Review articles

By Mr. Balram Soni , Mr. Anil Bhandari , Mr. Mahendra Singh Ranawat , Mr. Ram Prakash Prajapat
Corresponding Author Mr. Balram Soni
Pharmaceutical Chemistry, Jodhpur National University, Jodhpur, - India 342001
Submitting Author Mr. Balram Soni
Other Authors Mr. Anil Bhandari
Jodhpur National University, Pharmaceutical Chemistry, Narnadi, Jhanwar Road, Boranada, Jodhpur - India 342 003

Mr. Mahendra Singh Ranawat
B.N.College of Pharmacy, Pharmaceutical Chemistry, B.N.College of Pharmacy, Udaipur (Rajasthan) - India 313001

Mr. Ram Prakash Prajapat
Jodhpur National University, Pharmaceutical Chemistry, Narnadi, Jhanwar Road, Boranada, Jodhpur - India 342 003


Cancer, Cancer Causes, CAM, Conventional Treatment, Experimental Treatment, Quercetin

Soni B, Bhandari A, Ranawat M, Prajapat R. Experimental Cancer Treatment: An Emerging Approach. WebmedCentral CANCER 2010;1(9):WMC00656
doi: 10.9754/journal.wmc.2010.00656
Submitted on: 18 Sep 2010 09:59:54 AM GMT
Published on: 18 Sep 2010 10:08:28 AM GMT


Cancer is a class of diseases in which a group of cells display uncontrolled growth (division beyond the normal limits), invasion (intrusion on and destruction of adjacent tissues), and sometimes metastasis (spread to other locations in the body via lymph or blood). These three malignant properties of cancers differentiate them from benign tumors, which are self-limited, do not invade or metastasize.
Cancer is a diverse class of diseases which differ widely in their causes and biology. The common thread in all known cancers is the acquisition of abnormalities in the genetic material of the cancer cell and its progeny. These abnormalities may be due to the effects of environmental risk factors such as UV radiation, viruses including hepatitis B and C, human papilloma viruses (HPV), chemicals, alcohol, high cholesterol diets or infectious agents, hereditary risk factors, hormonal imbalances and immune system dysfunction.
What Are the Options in Treating Cancer
The journey with cancer is a long, stressful and strenuous one. The treatment procedure itself may be detrimental to the emotional well-being of the patient. This is where complementary and alternative therapies have stepped in to offer holistic treatment. Complementary and alternative medicine (CAM)—also referred to as integrative medicine—includes a broad range of healing philosophies, approaches and therapies. These therapies are used in an effort to prevent illness, reduce stress, prevent or reduce side effects and symptoms.
The terms "complementary" and "alternative" are often used interchangeably, when in fact they are two different therapies. Complementary therapies such as acupuncture, aromatherapy, art therapy, counseling, massage, meditation, etc. are therapies which are given alongside conventional cancer treatments. The former, however, does not replace the latter. They play a supportive role and are only used in addition to standard treatments. Some commonly used methods of complementary therapy include mind-body control interventions such as visualization or relaxation; manual healing, including acupressure and massage; homeopathy; vitamins or herbal products; and acupuncture. Alternative therapies, on the other hand, are used instead of conventional treatments. Electromagnetic therapy, essiac (a mixture of herbs), iscador (mistletoe extract) and gerson therapy are some examples of alternative treatments.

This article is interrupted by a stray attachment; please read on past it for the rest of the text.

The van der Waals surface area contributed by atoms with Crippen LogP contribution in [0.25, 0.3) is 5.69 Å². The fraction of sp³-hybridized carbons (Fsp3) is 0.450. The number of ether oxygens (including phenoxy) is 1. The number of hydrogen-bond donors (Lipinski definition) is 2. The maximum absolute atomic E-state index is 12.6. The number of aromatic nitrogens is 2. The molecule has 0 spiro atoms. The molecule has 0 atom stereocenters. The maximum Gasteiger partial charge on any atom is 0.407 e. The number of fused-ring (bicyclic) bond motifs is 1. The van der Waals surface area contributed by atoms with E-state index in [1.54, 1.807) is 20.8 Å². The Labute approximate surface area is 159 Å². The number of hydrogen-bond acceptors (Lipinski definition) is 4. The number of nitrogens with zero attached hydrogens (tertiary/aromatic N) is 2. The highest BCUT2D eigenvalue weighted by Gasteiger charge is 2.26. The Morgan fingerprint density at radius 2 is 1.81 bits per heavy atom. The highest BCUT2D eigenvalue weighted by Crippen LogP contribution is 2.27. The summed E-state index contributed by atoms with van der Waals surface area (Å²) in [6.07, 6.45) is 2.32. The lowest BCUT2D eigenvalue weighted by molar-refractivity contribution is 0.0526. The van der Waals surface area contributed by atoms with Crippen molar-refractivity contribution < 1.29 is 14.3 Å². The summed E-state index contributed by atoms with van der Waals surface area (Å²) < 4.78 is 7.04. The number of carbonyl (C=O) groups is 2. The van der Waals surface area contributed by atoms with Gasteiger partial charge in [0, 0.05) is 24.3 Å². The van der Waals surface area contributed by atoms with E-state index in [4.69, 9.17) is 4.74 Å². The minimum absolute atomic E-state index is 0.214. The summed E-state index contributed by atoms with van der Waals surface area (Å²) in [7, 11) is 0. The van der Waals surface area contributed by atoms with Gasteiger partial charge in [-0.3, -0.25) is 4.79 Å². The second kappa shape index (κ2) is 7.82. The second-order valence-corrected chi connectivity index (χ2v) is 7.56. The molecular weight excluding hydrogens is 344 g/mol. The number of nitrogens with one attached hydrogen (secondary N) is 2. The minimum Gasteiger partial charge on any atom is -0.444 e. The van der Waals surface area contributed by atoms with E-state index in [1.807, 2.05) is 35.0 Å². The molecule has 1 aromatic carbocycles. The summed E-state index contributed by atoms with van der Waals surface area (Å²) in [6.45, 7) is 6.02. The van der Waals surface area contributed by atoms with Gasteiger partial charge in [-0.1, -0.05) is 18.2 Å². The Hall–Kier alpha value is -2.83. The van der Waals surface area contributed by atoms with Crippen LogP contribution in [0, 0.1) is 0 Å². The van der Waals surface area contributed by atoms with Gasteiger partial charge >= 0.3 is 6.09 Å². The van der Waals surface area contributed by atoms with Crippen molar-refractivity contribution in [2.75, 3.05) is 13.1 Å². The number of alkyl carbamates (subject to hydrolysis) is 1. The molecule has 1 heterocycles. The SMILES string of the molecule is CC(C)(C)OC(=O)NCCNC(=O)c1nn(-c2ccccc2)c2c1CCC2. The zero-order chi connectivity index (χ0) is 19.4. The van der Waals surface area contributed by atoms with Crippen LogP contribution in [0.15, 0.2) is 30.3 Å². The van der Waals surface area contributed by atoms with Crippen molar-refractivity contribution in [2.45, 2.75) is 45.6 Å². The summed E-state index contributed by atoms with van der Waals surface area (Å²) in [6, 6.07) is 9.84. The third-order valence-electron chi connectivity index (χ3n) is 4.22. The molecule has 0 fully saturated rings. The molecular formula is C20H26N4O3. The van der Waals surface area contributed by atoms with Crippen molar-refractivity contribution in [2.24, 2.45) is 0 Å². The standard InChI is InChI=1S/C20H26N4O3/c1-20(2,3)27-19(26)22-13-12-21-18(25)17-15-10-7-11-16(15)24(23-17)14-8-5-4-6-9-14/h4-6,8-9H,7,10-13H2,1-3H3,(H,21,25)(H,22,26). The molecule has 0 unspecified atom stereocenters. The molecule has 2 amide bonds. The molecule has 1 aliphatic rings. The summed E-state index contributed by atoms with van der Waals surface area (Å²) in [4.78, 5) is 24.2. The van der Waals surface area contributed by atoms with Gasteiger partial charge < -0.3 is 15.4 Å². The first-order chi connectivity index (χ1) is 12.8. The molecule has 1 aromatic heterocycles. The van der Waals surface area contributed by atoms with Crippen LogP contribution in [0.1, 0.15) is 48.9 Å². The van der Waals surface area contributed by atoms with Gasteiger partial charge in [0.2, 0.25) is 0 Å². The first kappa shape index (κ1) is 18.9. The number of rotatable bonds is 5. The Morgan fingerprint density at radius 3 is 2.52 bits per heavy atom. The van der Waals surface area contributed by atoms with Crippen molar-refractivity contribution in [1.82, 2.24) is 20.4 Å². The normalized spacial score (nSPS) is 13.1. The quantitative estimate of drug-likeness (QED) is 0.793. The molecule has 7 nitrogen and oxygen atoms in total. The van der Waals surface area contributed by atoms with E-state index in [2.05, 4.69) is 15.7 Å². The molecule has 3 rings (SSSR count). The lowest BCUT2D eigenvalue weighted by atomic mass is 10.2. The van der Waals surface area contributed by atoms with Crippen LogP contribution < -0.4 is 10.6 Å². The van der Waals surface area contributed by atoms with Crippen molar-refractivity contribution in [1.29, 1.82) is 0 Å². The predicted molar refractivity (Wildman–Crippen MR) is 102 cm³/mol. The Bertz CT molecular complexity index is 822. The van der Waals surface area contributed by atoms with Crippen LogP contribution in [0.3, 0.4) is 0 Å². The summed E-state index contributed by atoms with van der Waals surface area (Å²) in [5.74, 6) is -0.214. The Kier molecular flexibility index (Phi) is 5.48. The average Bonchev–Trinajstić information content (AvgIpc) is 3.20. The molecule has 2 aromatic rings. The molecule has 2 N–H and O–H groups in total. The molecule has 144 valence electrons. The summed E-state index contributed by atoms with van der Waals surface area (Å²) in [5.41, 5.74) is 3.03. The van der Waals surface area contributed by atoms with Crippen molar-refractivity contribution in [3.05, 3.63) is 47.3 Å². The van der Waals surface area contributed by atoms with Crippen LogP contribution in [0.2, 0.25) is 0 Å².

Traditional or conventional treatment
Traditional or conventional treatment options may include surgery, chemotherapy, radiation, immunotherapy and hormonal therapy. These therapies have all been tested in clinical research trials and proven to be acceptable, safe and effective, although with often unpleasant side effects.
1. Surgery:
Surgery can cause certain side effects such as surgical anxiety, bleeding problems, blood clots (deep vein thrombosis), death, difficult breathing and infections after surgery.
2. Chemotherapy:     
Chemotherapy can cause side effects like hair loss, an upset stomach, and sexual side effects such as loss of labido, erectile dysfunction, vaginal dryness, vaginal infections, and dehydration symptoms.
3. Radiation therapy:
Radiation therapy uses certain types of energy to shrink tumors or eliminate cancer cells.
High levels of radiation like those from radiation therapies and x-rays can damage normal cells and increase the risk of developing leukemia, as well as cancers of the breast, thyroid, lung, stomach and other organs.
4. Immunotherapy
Currently the vaccine is not recommended for pregnant women. It may cause soreness around the injection area.
5. Hormonal therapy
Removing or blocking estrogen or testosterone for treatment is a major drawback associated with hormonal therapy.
Experimental cancer treatments   
These are medical therapies intended or claimed to treat cancer by improving on, supplementing or replacing conventional methods (surgery, chemotherapy, radiation, hormonal and immunotherapy). Experimental cancer treatments include:
1. Bacterial treatments        
Chemotherapeutic drugs have a hard time penetrating tumors to kill them at their core because these cells may lack a good blood supply. Researchers have been using anaerobic bacteria, such as Clostridium novyi, to consume the interior of oxygen-poor tumors. These should then die when they come in contact with the tumor’s oxygenated sides, meaning they would be harmless to the rest of the body.
Another strategy is to use anaerobic bacteria that have been transformed with an enzyme that can convert a non-toxic prodrug into a toxic drug. With the proliferation of the bacteria in the necrotic and hypoxic areas of the tumor, the enzyme is expressed solely in the tumor. Thus a systemically applied prodrug is metabolized to the toxic drug only in the tumor. This has been demonstrated to be effective with the non pathogenic anaerobe Clostridium sporogenes [1].
2. Photodynamic therapy
Photodynamic therapy is generally a non-invasive treatment using a combination of light and a photosensitive drug. Photodynamic therapy uses photosensitive drugs such as 5-ALA, Foscan, Metvix, Tookad, WST09, WST11, Photofrin and Visudyne which are triggered by light of a specific wavelength.
3. HAMLET (human alpha-lactalbumin made lethal to tumor cells)
HAMLET is a molecular complex derived from human breast milk that kills tumor cells by a process resembling programmed cell death. HAMLET causes apoptosis and tumor cell death in tumor cells. HAMLET has broad antitumor activity in vitro, and its therapeutic effect has been confirmed in vivo in a human glioblastoma rat xenograft model, in patients with skin papillomas and in patients with bladder cancer [2].